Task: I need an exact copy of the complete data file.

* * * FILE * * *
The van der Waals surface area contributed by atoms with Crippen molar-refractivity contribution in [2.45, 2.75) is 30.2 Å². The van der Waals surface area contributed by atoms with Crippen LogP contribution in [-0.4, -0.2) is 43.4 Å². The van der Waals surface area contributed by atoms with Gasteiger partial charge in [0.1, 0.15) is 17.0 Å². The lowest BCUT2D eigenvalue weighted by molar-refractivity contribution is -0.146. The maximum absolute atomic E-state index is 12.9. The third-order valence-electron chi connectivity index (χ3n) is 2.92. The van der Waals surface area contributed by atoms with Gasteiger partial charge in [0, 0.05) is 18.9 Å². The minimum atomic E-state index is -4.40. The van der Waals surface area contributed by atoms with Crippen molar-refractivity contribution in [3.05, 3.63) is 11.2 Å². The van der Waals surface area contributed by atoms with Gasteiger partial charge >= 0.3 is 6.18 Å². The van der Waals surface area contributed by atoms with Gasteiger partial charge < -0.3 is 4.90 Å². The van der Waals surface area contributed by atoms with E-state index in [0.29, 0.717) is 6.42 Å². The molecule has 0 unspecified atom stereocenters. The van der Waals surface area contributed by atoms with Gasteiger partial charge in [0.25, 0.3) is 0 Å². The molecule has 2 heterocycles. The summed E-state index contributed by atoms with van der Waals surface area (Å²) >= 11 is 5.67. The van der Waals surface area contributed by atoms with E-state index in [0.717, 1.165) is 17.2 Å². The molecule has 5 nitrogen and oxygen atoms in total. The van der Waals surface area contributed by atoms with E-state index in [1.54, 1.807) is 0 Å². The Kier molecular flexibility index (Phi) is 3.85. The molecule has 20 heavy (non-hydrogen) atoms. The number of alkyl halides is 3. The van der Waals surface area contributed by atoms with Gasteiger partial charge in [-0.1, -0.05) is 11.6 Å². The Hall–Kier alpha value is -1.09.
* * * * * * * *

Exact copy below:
The van der Waals surface area contributed by atoms with Crippen molar-refractivity contribution in [2.45, 2.75) is 30.2 Å². The van der Waals surface area contributed by atoms with Crippen LogP contribution in [-0.4, -0.2) is 43.4 Å². The van der Waals surface area contributed by atoms with Gasteiger partial charge in [0.1, 0.15) is 17.0 Å². The lowest BCUT2D eigenvalue weighted by molar-refractivity contribution is -0.146. The maximum absolute atomic E-state index is 12.9. The third-order valence-electron chi connectivity index (χ3n) is 2.92. The van der Waals surface area contributed by atoms with Gasteiger partial charge in [0, 0.05) is 18.9 Å². The minimum atomic E-state index is -4.40. The van der Waals surface area contributed by atoms with Crippen molar-refractivity contribution in [3.05, 3.63) is 11.2 Å². The van der Waals surface area contributed by atoms with Gasteiger partial charge >= 0.3 is 6.18 Å². The van der Waals surface area contributed by atoms with Gasteiger partial charge < -0.3 is 4.90 Å². The van der Waals surface area contributed by atoms with E-state index in [0.29, 0.717) is 6.42 Å². The molecule has 0 unspecified atom stereocenters. The van der Waals surface area contributed by atoms with Gasteiger partial charge in [0.25, 0.3) is 0 Å². The molecule has 2 heterocycles. The summed E-state index contributed by atoms with van der Waals surface area (Å²) >= 11 is 5.67. The van der Waals surface area contributed by atoms with E-state index in [0.717, 1.165) is 17.2 Å². The molecule has 5 nitrogen and oxygen atoms in total. The van der Waals surface area contributed by atoms with E-state index in [1.54, 1.807) is 0 Å². The Kier molecular flexibility index (Phi) is 3.85. The molecule has 20 heavy (non-hydrogen) atoms. The number of alkyl halides is 3. The van der Waals surface area contributed by atoms with Gasteiger partial charge in [-0.1, -0.05) is 11.6 Å². The Hall–Kier alpha value is -1.09.